Other Thoughts: For right hand back hand, I don't find the water hazards threatening at all. That said, I've played the course a dozen or so times and have been in the water twice. Hole three got in my head once and I grip locked one into the water (retrieved) and the wind helped an understable Wahoo on eight carry way over to go for a tour of the water on three (also retrieved).
Because of the location in a population center, the course is often well attended. There have been times I thought for sure we would get hung up behind slower groups or five+ groups, but we never have. Even the newbs here seem to catch on to offering through play pretty readily. My last 4 weekend rounds, played in a twosome, ranged between 1:17 and 1:44, according to the scorecard app on my phone.
Wind is part of the game here - Take it as a challenge to be mastered.
Grass is part of the game here too - Holy rollers! (Wish I were better at throwing them)
4 of 4 people found this review helpful.
1 Helpful / 1 Not
P. Hill - Scarborough, ME
Pros: Over the past year the new owners have completely made this one of the better courses in Maine. What was once a soggy marsh covered in duck crap is now a maintained great looking course. The course itself is a great mix of open field and wooden holes. The pro shop is always stocked with Innova, Discraft, Lat64, and Gateway plastic, not mention snacks and drinks. The staff is friendly, knowledgeable and always has 5 minutes to offer tips on your game. P. Hill is also DOG FRIENDLY which is a big plus if you are a pooch owner. A lot of people don't like the 3 water hazards, however the course has a diver go in and pull out roguh 600 discs monthly, they clean, catalog and even call everybody. Best part is they don't charge for returning a lost disc.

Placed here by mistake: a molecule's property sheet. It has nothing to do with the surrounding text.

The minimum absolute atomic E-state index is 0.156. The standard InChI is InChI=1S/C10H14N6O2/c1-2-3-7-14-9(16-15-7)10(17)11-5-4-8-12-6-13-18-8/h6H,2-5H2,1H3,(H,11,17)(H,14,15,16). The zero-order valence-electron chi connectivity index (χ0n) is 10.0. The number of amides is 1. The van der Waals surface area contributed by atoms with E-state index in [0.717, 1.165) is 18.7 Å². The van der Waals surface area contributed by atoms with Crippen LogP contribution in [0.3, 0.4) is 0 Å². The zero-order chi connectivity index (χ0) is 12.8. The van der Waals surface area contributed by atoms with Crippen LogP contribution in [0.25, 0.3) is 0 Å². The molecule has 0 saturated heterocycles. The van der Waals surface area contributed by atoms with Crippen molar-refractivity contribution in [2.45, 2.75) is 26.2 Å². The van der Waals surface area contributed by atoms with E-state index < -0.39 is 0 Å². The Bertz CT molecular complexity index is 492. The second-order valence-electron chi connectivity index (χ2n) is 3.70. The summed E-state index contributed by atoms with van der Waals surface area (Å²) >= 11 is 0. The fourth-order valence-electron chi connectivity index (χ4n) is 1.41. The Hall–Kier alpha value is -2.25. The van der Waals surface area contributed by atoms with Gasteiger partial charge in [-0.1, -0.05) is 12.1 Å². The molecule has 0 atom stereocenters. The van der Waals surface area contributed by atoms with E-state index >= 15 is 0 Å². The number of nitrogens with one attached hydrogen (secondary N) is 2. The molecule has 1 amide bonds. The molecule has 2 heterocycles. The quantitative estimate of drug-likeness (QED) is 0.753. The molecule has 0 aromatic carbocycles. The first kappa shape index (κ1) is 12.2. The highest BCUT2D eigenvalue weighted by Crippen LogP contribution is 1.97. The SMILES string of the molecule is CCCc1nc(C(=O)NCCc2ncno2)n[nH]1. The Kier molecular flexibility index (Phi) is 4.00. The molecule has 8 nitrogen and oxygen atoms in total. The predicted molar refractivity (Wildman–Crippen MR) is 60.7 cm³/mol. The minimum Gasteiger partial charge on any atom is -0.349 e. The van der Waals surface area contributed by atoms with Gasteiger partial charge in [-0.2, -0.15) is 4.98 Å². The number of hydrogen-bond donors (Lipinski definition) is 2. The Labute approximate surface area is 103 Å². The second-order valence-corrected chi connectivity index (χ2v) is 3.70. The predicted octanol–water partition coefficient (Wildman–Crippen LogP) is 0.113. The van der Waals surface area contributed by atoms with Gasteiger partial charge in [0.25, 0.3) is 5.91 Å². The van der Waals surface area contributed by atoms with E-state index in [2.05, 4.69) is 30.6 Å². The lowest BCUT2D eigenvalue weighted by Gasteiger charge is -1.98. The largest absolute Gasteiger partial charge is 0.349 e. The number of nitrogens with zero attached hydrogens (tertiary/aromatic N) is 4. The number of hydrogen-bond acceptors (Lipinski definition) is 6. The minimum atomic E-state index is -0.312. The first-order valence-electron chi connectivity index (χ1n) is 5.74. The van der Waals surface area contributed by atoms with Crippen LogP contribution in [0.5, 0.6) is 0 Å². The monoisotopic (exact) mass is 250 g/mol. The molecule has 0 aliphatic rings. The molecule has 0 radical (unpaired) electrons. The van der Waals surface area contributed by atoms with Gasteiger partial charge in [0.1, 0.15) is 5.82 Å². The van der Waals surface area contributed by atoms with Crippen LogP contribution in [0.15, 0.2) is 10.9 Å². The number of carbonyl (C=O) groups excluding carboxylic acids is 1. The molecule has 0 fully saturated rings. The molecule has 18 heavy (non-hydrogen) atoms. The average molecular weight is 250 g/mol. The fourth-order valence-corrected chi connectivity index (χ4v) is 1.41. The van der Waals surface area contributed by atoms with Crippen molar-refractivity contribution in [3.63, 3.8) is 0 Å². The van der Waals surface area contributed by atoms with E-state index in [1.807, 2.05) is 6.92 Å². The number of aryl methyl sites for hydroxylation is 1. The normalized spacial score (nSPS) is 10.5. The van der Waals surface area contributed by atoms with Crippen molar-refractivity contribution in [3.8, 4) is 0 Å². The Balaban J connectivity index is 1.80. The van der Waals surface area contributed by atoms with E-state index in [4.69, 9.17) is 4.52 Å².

Cons: The course isn't physically demanding as other courses (Bennett's, LaVallee), but being so close to the Portland metro you can't really complain.. My only big gripe is there are a lot of newbies, and larger groups ( 5+) which can easily add unnecessary time to your round.
Other Thoughts: Rumors have surfaced about 2 18 hole courses next year
1 of 2 people found this review helpful.
1 Helpful / 4 Not
Pros: friendly staff,well stocked pro shop,well maintained course,variety of open holes and obstacles,friendly people playing,ample parking when people cooperate
Cons: drainage makes for wet feet,but wearing waterproof shoes takes care of that
Other Thoughts: been playing disc golf for about a year now,and have tried several local courses and pleasant hill is by far the best course for beginners as well as all other skill levels.
1 of 5 people found this review helpful.
0 Helpful / 3 Not
Fun fun fun!
Pros: Beautiful place to learn. The guy working in the shop is really nice and super helpful to beginners. They have rental discs for a buck a piece and a nice shop to boot!
Cons: The course is a little confusing if you're starting out new. However, there is a map on the back of the scorecards to help out. Be prepared to get lost a few times. Also, watch out for the ponds. They're all over and you will play near them.